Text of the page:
On October 19, 2001, Scott was late to work. According to Scott, she was approximately 5 minutes late because she had to dress her husband's leg wound. Lopez claims Scott was at least ten to fifteen minutes late because she was pulled over for speeding on the way to work. Scott did not telephone the designated call-in line to inform Lopez she would be late. Lopez charged Scott with 1/3 of an occurrence. Based on a total of 10 1/3 charged occurrences for calendar year 2001, Lopez terminated Scott's employment.
I. Standard of Review
Summary judgment is appropriate when the moving papers and affidavits show there is no genuine issue of material fact and the movant is entitled to judgment as a matter of law. Fed.R. Civ. P, 56(c); Celotex Corp. v. Catrett, 477 U.S. 317, 322 (1986). Once a moving party has met its burden, the non-moving party must go beyond the pleadings and set forth specific facts showing there is a genuine issue for trial. Fed.R.Civ.P. 56(e); Silk v. City of Chicago, 194 F.3d 788, 798 (7th Cir. 1999). A genuine issue of material fact exists when "the evidence is such that a reasonable jury could return a verdict for the nonmoving party." Liberty Lobby., 477 U.S.at 248. The summary judgment standard is applied with special scrutiny to employment discrimination cases because the outcome may depend on determinations of credibility and intent, Michas v. Health Cost Controls of Illinois, 209 F.3d 687, 692 (7th Cir. 2000).
II. Scott's FMLA Claim
Scott alleges Cintas terminated her for taking FMLA leave. The FMLA "affords employees protection in the event they are discriminated against for exercising their rights under the Act." King v. Preferred Technical Group, 166 F.3d 887, 891 (7th Cir. 1999), citing 29 U.S.C. § 2615(a)(2) & [ Page 4]
(b). Both parties rely on the burden-shifting method set forth in McDonnell Douglas Corp. v. Green, 411 U.S. 792 (1973), to address Scott's claim.
Contrary to the parties' position, the McDonnell Douglas framework is inapplicable in cases, like this, where the plaintiff alleges an FMLA-qualifying absence led to her termination. Bachelder v. America West Airlines, 259 F.3d 1112, 1125 (7th Cir. 2001). Specifically, FMLA regulations prohibit "the use of FMLA-protected leave as a negative factor in an employment decision." Id., citing 29 C.F.R. § 825.220(c). Therefore, "an employee need only prove by a preponderance of the evidence that her taking of FMLA-protected leave constituted a negative factor in the decision to terminate her." Id.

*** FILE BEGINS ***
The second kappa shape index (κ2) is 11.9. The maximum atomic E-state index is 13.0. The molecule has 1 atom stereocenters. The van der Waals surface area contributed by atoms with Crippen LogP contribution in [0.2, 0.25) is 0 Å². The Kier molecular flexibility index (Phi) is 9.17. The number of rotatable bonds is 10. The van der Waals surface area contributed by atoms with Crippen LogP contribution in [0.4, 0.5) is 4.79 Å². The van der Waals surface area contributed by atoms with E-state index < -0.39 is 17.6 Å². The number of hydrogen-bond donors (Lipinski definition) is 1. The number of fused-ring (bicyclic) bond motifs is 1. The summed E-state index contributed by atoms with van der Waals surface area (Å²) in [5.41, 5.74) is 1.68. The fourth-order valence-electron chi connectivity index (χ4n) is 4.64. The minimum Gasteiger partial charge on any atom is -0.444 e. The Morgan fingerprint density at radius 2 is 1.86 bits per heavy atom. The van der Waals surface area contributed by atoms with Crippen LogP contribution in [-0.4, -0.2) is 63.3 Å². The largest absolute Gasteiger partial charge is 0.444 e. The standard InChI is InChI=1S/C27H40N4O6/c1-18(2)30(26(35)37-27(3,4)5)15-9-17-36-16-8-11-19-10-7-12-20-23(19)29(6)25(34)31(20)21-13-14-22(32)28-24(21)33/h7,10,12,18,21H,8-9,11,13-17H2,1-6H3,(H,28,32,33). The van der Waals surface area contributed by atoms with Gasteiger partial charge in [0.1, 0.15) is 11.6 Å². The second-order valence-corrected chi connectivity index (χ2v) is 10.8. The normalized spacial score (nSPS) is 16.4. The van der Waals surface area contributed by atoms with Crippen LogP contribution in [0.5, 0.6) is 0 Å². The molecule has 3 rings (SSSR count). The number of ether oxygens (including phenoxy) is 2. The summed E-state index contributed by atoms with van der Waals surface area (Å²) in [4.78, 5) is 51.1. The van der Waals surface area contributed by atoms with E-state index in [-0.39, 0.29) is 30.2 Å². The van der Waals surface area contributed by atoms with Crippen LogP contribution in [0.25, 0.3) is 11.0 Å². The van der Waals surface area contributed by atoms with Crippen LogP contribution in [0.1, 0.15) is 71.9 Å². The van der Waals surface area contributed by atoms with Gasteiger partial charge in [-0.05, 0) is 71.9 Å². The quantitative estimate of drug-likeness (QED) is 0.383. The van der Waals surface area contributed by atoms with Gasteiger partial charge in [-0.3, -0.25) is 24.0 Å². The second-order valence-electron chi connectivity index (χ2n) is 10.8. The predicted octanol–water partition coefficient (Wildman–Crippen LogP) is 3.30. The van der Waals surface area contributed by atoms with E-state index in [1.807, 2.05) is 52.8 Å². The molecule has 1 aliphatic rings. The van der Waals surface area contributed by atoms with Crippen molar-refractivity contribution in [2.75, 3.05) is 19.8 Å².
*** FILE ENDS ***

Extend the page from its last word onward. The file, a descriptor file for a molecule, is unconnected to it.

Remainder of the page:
Scott asserts Cintas terminated her after inappropriately charging her with an occurrence for an FML A-qualifying event on October 19, 2001. It is undisputed that Cintas assessed Scott with 1/3 of an occurrence after she arrived late without first notifying Lopez through the designated call-in line. According to Cintas, Scott's failure to utilize the company's procedure for providing advance notice of her tardiness dooms her FMLA claim. See Lewis v. Holswn of Fort Wayne, Inc., 278 F.3d 706,710 (7th Cir. 2002)(employer may terminate an employee on FMLA leave for failing to comply with company's notice requirements); Gilliam v. United Parcel Serv., Inc., 233 F.3d 969, 971-72 (7th Cir. 2000)(same).
Unlike the plaintiffs in Lewis and Gilliam, Scott was not terminated for failing to comply with Cintas' notice requirement. Rather, Cintas terminated Scott for being five minutes late. Under the FMLA regulations, Scott had two business days to request FMLA coverage, either under the previously granted intermittent FMLA leave or otherwise, for her absence. 29 C.F.R. § 825.208. According to Scott, she provided timely notice when she arrived at work: she told Lopez that she was late because she was caring for her husband's serious medical condition. Cintas denies Scott's version of events, claiming Scott told Lopez and Wallace that she was late because she was pulled over on her way to work for speeding. This genuine issue of material fact precludes summary judgment in favor of Cintas on Scott's FMLA discrimination claim. [ Page 5]
Scott raises a genuine issue of material fact as to whether her tardiness on October 19, 2001 was covered by the FMLA. Therefore, Cintas" summary judgment must be denied. [ Page 1]